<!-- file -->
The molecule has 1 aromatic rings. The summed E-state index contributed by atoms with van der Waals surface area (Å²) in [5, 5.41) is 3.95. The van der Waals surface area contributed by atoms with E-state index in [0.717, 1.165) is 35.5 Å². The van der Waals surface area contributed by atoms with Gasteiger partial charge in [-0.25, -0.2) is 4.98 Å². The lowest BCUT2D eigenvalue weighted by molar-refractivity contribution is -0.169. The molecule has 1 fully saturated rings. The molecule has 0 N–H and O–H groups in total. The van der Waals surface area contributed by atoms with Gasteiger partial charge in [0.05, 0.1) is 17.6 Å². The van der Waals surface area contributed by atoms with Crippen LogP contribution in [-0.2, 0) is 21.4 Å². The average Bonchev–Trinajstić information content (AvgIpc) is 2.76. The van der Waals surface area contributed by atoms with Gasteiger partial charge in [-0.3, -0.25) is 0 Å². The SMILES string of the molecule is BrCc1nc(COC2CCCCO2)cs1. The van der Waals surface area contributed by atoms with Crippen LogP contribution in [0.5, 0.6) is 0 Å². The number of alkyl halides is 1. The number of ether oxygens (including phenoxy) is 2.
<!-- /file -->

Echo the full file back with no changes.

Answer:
The molecule has 1 aromatic rings. The summed E-state index contributed by atoms with van der Waals surface area (Å²) in [5, 5.41) is 3.95. The van der Waals surface area contributed by atoms with E-state index in [0.717, 1.165) is 35.5 Å². The van der Waals surface area contributed by atoms with Gasteiger partial charge in [-0.25, -0.2) is 4.98 Å². The lowest BCUT2D eigenvalue weighted by molar-refractivity contribution is -0.169. The molecule has 1 fully saturated rings. The molecule has 0 N–H and O–H groups in total. The van der Waals surface area contributed by atoms with Gasteiger partial charge in [0.05, 0.1) is 17.6 Å². The van der Waals surface area contributed by atoms with Crippen LogP contribution in [-0.2, 0) is 21.4 Å². The average Bonchev–Trinajstić information content (AvgIpc) is 2.76. The van der Waals surface area contributed by atoms with Gasteiger partial charge in [-0.3, -0.25) is 0 Å². The SMILES string of the molecule is BrCc1nc(COC2CCCCO2)cs1. The van der Waals surface area contributed by atoms with Crippen LogP contribution in [0.5, 0.6) is 0 Å². The number of alkyl halides is 1. The number of ether oxygens (including phenoxy) is 2.